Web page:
In any case, Britain’s students are to be saluted for picking up the gauntlet, at a time when the unions – excepting the more militant ones, active among the tube workers, the firefighters, and a handful of others – have been quiescent, and the Trades Union Congress, typically, has all but washed its hands of any responsibility. This had bred a despairing cynicism among many observers (the author of this piece is not exempt from this accusation) that in the U.K., the major struggles have already been fought and lost, by better men and women. Where are the protests, we moaned, when France is paralyzed by strikes, when Greece has been on the boil continuously for two years? Where are those who will actually confront the attempt by this vicious ConDem [3] administration to cut its way out of a recession, to use worldwide economic crisis as an opportunity to resolve the class struggles in Britain for once and for all? Thankfully, those of us who bemoaned the passivity superficially visible in the U.K. were proved resoundingly wrong. Grim as the situation is, there is real reason to hope that the rolling wave of strikes, demonstrations and occupations in city after city in Europe – London replacing Paris as the epicentre over the last month – are signals of a real movement, which may not be limited within state frontiers. Every population will have its own tipping-point, generated by balances of power that have historically been differently constituted: the workers and students in France were fighting to protect rights that the British had long been forced to give up, and in Spain they deployed a political technique – the general strike – which has long been formally declared illegal in the U.K. But these different histories of organization and disorganization, these different levels of morale and demoralization, are rapidly beginning to coalesce. As the gap between governments of the centre-left (Greece, Spain, Portugal) and the right (Britain, France) closes on all essential matters, and as the co-dependency of states and financial elites becomes ever more evident, more and more are taking to the streets, debating strategy and tactics, and, even as these words are written, formulating new plans – the occupation of this university, the storming of that police cordon, the mass demonstration, there, next week. New solidarities will be – will have to be – forged. In the footage available on the Internet, we hear a student demonstrator remark, joyfully, ‘This is what democracy looks like’.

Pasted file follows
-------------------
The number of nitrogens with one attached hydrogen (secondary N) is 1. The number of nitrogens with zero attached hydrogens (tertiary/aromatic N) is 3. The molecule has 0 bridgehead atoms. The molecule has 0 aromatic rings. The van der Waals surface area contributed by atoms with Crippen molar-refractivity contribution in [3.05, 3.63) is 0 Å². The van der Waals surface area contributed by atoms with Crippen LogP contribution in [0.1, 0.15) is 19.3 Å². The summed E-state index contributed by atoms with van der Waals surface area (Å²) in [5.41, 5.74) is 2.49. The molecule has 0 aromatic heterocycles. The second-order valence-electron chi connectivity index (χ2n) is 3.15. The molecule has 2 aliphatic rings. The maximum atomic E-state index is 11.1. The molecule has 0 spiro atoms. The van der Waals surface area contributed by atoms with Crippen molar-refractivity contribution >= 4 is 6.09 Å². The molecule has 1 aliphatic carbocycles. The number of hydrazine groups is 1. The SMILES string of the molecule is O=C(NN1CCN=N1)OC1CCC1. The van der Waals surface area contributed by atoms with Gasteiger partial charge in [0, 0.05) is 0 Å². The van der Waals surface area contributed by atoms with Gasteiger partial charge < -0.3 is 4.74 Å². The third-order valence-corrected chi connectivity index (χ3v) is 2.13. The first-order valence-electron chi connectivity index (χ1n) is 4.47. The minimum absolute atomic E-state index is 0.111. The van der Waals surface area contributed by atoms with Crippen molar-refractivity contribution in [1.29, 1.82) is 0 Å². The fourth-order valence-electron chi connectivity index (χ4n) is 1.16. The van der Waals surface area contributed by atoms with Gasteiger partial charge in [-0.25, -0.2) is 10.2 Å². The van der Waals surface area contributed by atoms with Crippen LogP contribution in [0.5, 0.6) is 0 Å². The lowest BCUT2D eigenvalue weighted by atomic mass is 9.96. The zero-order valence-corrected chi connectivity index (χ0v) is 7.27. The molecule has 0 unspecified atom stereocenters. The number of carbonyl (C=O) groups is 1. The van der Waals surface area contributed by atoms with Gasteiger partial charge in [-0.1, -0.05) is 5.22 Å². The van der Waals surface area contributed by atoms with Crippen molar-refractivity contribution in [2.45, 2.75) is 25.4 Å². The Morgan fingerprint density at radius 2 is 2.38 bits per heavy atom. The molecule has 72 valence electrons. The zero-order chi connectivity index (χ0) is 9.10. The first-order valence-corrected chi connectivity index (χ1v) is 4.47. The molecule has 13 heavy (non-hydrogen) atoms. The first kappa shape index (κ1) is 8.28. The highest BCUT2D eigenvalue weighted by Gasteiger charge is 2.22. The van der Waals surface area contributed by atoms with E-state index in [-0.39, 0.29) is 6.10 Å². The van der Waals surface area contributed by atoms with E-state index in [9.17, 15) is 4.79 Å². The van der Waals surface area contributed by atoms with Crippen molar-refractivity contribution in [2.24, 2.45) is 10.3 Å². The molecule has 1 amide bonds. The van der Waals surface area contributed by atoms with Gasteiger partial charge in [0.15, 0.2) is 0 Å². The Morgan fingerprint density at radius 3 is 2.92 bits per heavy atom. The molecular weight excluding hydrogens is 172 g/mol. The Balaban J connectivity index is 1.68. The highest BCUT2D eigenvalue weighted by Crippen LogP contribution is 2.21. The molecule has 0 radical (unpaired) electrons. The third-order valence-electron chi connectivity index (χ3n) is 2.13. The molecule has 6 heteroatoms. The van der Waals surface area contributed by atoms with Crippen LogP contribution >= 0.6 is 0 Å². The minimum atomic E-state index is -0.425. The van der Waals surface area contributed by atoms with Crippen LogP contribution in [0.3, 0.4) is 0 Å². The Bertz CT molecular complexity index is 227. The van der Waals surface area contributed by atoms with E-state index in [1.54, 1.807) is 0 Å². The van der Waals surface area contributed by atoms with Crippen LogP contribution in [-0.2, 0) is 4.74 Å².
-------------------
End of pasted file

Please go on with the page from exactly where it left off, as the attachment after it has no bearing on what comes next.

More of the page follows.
Most of all, the arguments of the establishment appear more and more strained. The contrast between the footage available of the storming of the Conservative Party headquarters at Millbank in central London on 10 November – the spark that set this all off in the U.K. – and its depiction by a horrified right-wing media as a terrorist act committed by vandals, is a striking demonstration of this. The footage shows students flowing into a mostly unguarded building, pushing joyfully through the few police guarding it, shouting slogans, waving banners from the roof, singing songs, dancing, kissing, and generally turning the barracks of Britain’s ugliest political space into, for a few hours, a thing of beauty.[4] The spin-doctoring amply visible in the country’s mainstream media presented it as an act of vandalism, but the scale and militancy of subsequent protests will have, to many onlookers, have exposed such representation for the shabby cover-up it is. Especially since the genuine violence faced by protestors, in the form of truncheon-happy cops, and of attacks by charging lines of mounted police, have been increasingly difficult to disguise or wish away, and, unlike a few smashed windows, embody attacks upon people and not upon property – the very reverse of whatever little ‘violence’ the demonstrators have partaken of.